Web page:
The concept of “thermal resistance” plays an important role in the analysis of various steady-state heat conduction problems. In particular, the steady-state one-dimensional heat conduction through a given solid can be considered as giving rise to a “thermal circuit”, in which a solid acts like a thermal resistor that provides some amount of resistance to heat transfer (electrical current) that is induced by an imposed temperature (or voltage) difference. This direct analogy to Ohm’s law can be further extended. Solids comprised of more than one material (each with different values of the thermal conductivity) can be treated as if they are comprised of thermal resistors in series or parallel, or combinations of series and parallel resistors that seem to mimic the arrangement of the various materials making up the solid. Thermal circuits are very useful for analyzing the rates of heat transfer through composite solids, as they allow for straightforward back-of-the-envelope calculations (thereby avoiding the need to perform two- or three-dimensional analyses of complicated solids), for understanding how the effective resistances of composite solids depend upon their material properties and for locating those regions in which the heat flux has its highest and lowest values. Despite their convenience, textbooks on heat transfer nevertheless provide little or no discussion on the accuracy of the estimates of the rates of heat transfer obtained using thermal circuits. In addition, a unique thermal circuit cannot be generated for more complicated composite solids. (Multiple circuits can always be drawn to represent such solids.) Again, textbooks offer no insights into whether there possibly exist two particular thermal circuits that can yield upper and lower bounds on the actual rates of heat transfer through composite solids.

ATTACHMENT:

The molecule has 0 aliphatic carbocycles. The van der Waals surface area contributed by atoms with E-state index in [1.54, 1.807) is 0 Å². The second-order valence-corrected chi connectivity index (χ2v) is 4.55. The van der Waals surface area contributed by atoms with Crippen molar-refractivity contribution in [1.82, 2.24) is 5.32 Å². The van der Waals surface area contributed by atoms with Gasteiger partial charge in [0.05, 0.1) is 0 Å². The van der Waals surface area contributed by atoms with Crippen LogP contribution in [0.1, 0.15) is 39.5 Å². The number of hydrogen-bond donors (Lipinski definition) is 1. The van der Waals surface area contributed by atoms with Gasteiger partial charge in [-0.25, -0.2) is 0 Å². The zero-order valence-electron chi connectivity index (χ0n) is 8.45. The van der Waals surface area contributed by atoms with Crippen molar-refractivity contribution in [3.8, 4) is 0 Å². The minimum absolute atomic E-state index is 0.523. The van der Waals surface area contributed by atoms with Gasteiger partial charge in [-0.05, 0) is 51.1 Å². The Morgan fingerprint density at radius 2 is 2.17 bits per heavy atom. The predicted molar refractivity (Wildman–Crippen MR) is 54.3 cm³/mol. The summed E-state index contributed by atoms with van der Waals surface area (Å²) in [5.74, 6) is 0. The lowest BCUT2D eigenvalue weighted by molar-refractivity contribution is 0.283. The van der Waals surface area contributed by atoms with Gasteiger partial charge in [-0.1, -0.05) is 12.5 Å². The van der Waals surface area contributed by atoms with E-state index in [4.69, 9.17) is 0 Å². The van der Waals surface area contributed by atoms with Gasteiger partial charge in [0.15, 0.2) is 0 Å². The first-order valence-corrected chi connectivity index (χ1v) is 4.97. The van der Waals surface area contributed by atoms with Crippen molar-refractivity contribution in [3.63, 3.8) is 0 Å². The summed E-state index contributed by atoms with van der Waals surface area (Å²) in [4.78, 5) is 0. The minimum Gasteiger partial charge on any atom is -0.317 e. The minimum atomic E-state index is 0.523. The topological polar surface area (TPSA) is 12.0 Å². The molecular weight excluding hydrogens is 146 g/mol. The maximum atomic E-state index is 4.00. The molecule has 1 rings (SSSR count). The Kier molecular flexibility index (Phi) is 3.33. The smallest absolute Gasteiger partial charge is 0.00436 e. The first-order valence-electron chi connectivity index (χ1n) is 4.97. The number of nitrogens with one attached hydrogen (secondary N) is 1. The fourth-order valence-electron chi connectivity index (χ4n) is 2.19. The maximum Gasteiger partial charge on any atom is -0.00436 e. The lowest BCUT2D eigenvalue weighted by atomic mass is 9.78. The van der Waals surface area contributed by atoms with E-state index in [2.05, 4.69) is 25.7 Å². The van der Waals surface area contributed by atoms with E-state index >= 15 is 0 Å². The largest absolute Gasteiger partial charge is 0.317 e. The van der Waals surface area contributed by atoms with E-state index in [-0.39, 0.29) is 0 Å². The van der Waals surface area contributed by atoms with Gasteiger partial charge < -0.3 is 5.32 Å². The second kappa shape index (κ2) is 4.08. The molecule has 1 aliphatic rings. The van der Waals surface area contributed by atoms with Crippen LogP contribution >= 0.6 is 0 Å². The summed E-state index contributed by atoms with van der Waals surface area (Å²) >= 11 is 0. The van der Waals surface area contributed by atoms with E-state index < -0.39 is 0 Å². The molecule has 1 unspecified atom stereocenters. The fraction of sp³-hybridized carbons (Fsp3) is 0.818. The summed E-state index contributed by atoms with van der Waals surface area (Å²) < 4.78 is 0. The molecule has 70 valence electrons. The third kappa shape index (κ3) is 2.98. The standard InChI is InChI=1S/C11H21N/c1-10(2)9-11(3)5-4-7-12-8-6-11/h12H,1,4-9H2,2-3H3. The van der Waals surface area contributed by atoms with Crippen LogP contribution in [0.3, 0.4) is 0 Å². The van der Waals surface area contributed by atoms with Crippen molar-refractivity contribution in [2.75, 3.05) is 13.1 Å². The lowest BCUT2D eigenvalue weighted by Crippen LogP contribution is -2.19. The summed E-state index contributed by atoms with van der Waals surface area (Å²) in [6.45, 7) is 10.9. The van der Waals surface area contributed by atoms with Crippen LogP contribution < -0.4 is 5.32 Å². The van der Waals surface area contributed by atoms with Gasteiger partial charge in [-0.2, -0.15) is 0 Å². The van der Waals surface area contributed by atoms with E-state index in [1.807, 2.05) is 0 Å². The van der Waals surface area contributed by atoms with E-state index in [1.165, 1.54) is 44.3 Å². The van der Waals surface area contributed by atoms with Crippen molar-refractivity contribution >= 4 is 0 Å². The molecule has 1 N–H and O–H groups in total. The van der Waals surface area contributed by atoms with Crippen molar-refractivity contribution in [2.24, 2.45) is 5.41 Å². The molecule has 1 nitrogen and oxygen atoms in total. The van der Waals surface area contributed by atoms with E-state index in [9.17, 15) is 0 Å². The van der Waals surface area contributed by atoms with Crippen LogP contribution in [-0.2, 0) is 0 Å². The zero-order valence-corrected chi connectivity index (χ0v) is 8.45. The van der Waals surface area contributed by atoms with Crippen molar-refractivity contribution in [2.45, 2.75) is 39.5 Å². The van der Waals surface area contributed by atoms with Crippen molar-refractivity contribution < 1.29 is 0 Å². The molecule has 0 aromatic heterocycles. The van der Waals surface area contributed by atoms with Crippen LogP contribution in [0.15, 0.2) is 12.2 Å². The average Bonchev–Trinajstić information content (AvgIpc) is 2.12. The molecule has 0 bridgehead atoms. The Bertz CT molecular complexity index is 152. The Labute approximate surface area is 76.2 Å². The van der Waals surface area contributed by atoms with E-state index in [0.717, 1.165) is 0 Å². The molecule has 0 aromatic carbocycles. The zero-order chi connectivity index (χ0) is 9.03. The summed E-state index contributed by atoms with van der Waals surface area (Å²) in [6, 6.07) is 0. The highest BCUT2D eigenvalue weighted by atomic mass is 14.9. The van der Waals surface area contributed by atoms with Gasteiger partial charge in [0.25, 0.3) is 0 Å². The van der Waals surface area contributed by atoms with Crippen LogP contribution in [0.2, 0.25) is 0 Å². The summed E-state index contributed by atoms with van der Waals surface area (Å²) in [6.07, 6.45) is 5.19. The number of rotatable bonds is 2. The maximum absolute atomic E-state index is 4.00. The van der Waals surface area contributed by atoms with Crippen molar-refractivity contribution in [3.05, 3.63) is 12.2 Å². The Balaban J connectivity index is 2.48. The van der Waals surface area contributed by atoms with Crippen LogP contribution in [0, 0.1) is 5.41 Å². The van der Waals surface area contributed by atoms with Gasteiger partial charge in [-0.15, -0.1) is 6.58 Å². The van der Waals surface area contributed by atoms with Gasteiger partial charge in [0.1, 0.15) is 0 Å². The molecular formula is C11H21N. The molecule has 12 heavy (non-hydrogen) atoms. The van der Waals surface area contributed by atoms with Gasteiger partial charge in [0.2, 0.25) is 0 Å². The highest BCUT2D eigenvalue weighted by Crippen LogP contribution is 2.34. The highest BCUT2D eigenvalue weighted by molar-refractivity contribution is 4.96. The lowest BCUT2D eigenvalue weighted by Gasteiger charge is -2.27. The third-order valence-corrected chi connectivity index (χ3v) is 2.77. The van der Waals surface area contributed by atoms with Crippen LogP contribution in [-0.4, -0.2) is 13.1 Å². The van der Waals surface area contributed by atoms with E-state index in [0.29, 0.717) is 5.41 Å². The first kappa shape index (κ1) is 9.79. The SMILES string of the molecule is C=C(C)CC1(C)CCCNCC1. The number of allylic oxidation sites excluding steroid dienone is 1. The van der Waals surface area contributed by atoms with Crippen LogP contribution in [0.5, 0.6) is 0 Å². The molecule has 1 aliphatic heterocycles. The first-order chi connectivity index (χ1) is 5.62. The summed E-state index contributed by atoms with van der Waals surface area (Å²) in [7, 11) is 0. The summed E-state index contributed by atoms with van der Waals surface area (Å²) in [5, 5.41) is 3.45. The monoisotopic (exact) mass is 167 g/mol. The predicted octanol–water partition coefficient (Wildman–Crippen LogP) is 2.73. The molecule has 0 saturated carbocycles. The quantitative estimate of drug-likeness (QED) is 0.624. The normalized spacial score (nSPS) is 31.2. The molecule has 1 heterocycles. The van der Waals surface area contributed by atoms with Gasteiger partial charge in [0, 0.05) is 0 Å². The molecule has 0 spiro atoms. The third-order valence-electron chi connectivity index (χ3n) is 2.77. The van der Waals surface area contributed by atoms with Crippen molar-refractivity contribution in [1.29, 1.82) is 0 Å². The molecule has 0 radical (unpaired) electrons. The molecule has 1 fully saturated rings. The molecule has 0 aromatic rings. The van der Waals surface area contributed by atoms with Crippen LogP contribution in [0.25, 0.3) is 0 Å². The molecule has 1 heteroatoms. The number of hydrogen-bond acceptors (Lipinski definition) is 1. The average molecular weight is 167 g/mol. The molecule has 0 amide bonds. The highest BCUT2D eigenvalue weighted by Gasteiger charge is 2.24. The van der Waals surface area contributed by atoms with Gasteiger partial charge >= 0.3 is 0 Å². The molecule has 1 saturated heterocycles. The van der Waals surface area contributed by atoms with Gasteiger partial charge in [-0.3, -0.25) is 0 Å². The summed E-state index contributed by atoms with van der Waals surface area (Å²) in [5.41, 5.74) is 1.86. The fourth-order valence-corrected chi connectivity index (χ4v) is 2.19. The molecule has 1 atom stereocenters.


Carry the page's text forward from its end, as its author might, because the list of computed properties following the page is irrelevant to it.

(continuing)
We therefore investigate the effectiveness of thermal circuits in describing the rates of heat transfer through various simple two-dimensional composite planar solids. For a solid comprised of two materials with a direct parallel arrangement (upper and lower layers of equal thicknesses in the direction of heat transfer but with different thermal conductivities), the analytical solution of the heat conduction equation indicates that this solid is exactly described by a thermal circuit comprised of two resistors in parallel in the limit of negligible heat losses along both the top and bottom surfaces. While no longer exact, thermal circuits nonetheless provide accurate estimates (within 10% of the results obtained via numerical solution of the heat conduction equation) of the following two other composite planar solids: 1) a solid comprised of three different materials, the upper layer being made of two separate materials in series and the lower layer made of the third material; and 2) a solid comprised of an outer material completely enclosing a different inner material. For these solids, the parallel representation (which includes effective resistors in parallel with each effective resistor being comprised of resistors in series) provides a lower bound on the actual rate of heat transfer, while the series representation (which includes effective resistors in series with each effective resistor being comprised of resistors in parallel) provides an upper bound on the actual rate of heat transfer. In all cases, the averages of these two bounds provide very accurate estimates of the numerically calculated rates of heat transfer. Our analysis suggests that the thermal circuit analogy should provide reliable estimates of the rates of heat transfer through other composite solids.